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Thread: What do you think might happen if there is too much convergent evolution?

  1. #1 What do you think might happen if there is too much convergent evolution? 
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    Suppose there are many species living in the same but stressful environment. The environment is very stressful and pressures whole populations to conform and adapt to the environment. Now, in making phylogenetic trees, one rule of thumb to take is the law of parsimony. In such a stressful environment that drives so many species to fill specific niches in the environment, do you think that the law of parsimony may be more hypothetical and less practical in this example? Or, perhaps, such an example cannot happen in reality, because reality has constraints?

    My point is that in the field of biology, biologists have to balance the theoretical/hypothetical and the practical. For example, the biological species concept is a very strong hypothetical concept, but it has practical limitations. Likewise, the morphological species concept is a very strong practical concept, but it has hypothetical/theoretical limitations. So, the goal for biologists is to find the balance between the hypothetical and the practical, which is the tricky part.


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    The morphological species definition is a subset of the biological species definition-- Species are also defined by behavior, habitats, viability of offspring, fertility of offspring and several others.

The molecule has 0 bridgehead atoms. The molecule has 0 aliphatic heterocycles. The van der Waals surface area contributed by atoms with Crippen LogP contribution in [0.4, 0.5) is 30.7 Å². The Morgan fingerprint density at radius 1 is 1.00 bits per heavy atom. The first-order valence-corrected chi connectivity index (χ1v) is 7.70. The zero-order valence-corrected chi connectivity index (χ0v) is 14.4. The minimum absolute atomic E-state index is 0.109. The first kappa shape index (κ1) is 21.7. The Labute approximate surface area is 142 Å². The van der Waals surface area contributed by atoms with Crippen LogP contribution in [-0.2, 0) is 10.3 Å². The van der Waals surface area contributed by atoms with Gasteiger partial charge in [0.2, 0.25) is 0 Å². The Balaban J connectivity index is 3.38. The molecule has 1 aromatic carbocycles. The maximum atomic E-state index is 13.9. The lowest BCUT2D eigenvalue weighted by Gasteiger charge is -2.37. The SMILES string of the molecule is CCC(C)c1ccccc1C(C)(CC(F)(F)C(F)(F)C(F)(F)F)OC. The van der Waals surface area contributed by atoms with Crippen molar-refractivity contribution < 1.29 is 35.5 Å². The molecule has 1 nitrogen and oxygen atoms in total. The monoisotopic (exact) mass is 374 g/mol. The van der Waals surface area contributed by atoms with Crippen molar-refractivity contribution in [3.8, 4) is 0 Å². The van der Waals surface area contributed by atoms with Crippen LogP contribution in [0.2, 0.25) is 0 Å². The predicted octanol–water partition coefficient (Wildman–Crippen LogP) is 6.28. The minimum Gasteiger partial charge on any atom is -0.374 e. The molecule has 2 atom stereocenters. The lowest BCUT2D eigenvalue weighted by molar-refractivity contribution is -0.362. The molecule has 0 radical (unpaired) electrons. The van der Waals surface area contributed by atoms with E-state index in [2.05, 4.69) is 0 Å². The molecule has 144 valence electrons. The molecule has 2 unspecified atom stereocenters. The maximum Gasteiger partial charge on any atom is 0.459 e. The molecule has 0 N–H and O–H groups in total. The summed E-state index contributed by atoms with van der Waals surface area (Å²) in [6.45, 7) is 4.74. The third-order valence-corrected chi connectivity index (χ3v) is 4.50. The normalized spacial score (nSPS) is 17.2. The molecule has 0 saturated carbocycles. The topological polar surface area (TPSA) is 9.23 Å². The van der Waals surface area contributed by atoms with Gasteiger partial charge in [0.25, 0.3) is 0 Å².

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  4. #3  
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    Quote Originally Posted by Lynx_Fox View Post
    The morphological species definition is a subset of the biological species definition-- Species are also defined by behavior, habitats, viability of offspring, fertility of offspring and several others.
    I think I was thinking of the biological species concept as defining the species by the ability to reproduce among each other, while I was thinking of morphological species concept as defining a species by how a species look like. Then, I made a claim, saying that morphological species concept is more practical, because we can see the two distinct species in action, while the biological species concept is not so easy to test, because it is based on the ability to reproduce. A tiger and lion can reproduce with each other in a zoo, but does that mean they are the same species? In that case, no.
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    Convergence is already a problem when constructing a phylogeny. In your example, I think you'd have to be especially mindful of such problems and decide very carefully what genes you want to look at.
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